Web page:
Conventional wisdom does not result in a conventional mortgage
Posted Oct 23 2008 6:20pm
Conventional wisdom is to buy a house because over time inflation will make this a wise decision. That hedge on inflation has worked well in the past. So, with mortgage rates at near historic lows, why aren't home buyers locking in their interest rates with conventional mortgages?
Most people believe they will sell their home after five to seven years and are looking for the lowest monthly payment plan over this period. That is why, nationally, interest-only and adjustable products made up 63% of mortgages written in the second half of 2004, according to the Mortgage Bankers Association. Interest-only loans (where you don't pay anything against the loan principal for 2-10 years), nationally, are running at 23% through May 2005.
But today's low interest-only payments for those who stay in their house long enough can face a jump of $500 to $1,000 or more in monthly payments. Here is how it works, compared to a conventional mortgage, for a loan of $400,000 on a five-year adjustable, interest-only loan at an average rate of 5.46% with a current monthly payment of $1,820. After five years with the interest rate staying the same, the monthly payment rises to $2,425 or $2,945 if the interest rate rises to 7.46%. Whereas, locking in the 5.84% interest rate in a 30-year conventional mortgage, the monthly payment stays the same at $2,357 and after five years the loan principal would be reduced $28,526.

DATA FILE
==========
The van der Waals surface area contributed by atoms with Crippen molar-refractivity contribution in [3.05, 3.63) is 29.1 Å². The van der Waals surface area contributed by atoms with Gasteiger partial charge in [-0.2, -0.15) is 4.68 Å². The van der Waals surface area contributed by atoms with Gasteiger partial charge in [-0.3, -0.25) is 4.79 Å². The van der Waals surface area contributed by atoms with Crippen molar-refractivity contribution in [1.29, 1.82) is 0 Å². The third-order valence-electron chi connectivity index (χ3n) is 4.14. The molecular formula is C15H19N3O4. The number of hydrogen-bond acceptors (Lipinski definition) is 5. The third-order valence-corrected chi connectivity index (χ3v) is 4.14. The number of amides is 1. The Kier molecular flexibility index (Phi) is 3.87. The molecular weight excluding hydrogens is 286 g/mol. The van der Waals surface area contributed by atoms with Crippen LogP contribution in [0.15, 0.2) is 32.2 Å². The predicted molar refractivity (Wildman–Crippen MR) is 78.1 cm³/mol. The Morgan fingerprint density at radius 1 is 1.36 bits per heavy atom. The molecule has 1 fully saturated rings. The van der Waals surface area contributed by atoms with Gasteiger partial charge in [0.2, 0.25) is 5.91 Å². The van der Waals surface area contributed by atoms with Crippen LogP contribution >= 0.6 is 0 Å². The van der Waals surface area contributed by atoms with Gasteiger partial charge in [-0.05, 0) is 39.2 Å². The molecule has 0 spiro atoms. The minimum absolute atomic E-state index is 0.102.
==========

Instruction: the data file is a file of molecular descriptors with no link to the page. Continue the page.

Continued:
With some banks and mortgage lenders becoming increasingly aggressive in their practices, can the bubble bursting be near? Discouraging hyper-aggressive lenders from extending mortgages to high-risk borrowers is having limited success.
For the economy, a slowdown in home demand and prices could reduce consumer spending. In the last three years , from 2002 to 2004, homeowners who refinanced their mortgages took out $400 billion in extra cash which was pumped back into the economy. That source is going to dry up.